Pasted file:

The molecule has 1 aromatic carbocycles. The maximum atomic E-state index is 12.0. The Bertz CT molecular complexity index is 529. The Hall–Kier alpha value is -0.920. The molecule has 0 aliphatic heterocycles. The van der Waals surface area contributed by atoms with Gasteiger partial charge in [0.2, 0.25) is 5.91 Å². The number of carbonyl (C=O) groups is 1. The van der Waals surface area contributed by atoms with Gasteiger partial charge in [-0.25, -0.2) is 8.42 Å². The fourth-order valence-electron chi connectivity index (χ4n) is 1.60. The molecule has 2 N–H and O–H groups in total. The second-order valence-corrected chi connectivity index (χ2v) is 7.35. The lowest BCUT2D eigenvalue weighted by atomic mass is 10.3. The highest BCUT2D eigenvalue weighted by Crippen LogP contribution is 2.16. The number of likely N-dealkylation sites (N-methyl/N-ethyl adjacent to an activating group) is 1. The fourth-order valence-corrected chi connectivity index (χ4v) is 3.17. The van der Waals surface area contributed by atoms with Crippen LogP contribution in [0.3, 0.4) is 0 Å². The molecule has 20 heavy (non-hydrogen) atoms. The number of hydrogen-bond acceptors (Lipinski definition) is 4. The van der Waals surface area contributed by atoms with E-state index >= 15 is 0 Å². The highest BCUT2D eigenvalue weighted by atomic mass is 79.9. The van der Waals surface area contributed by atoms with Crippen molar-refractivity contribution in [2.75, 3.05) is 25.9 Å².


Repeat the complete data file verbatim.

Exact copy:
The molecule has 1 aromatic carbocycles. The maximum atomic E-state index is 12.0. The Bertz CT molecular complexity index is 529. The Hall–Kier alpha value is -0.920. The molecule has 0 aliphatic heterocycles. The van der Waals surface area contributed by atoms with Gasteiger partial charge in [0.2, 0.25) is 5.91 Å². The number of carbonyl (C=O) groups is 1. The van der Waals surface area contributed by atoms with Gasteiger partial charge in [-0.25, -0.2) is 8.42 Å². The fourth-order valence-electron chi connectivity index (χ4n) is 1.60. The molecule has 2 N–H and O–H groups in total. The second-order valence-corrected chi connectivity index (χ2v) is 7.35. The lowest BCUT2D eigenvalue weighted by atomic mass is 10.3. The highest BCUT2D eigenvalue weighted by Crippen LogP contribution is 2.16. The number of likely N-dealkylation sites (N-methyl/N-ethyl adjacent to an activating group) is 1. The fourth-order valence-corrected chi connectivity index (χ4v) is 3.17. The van der Waals surface area contributed by atoms with Crippen LogP contribution in [0.3, 0.4) is 0 Å². The molecule has 20 heavy (non-hydrogen) atoms. The number of hydrogen-bond acceptors (Lipinski definition) is 4. The van der Waals surface area contributed by atoms with E-state index >= 15 is 0 Å². The highest BCUT2D eigenvalue weighted by atomic mass is 79.9. The van der Waals surface area contributed by atoms with Crippen molar-refractivity contribution in [2.75, 3.05) is 25.9 Å².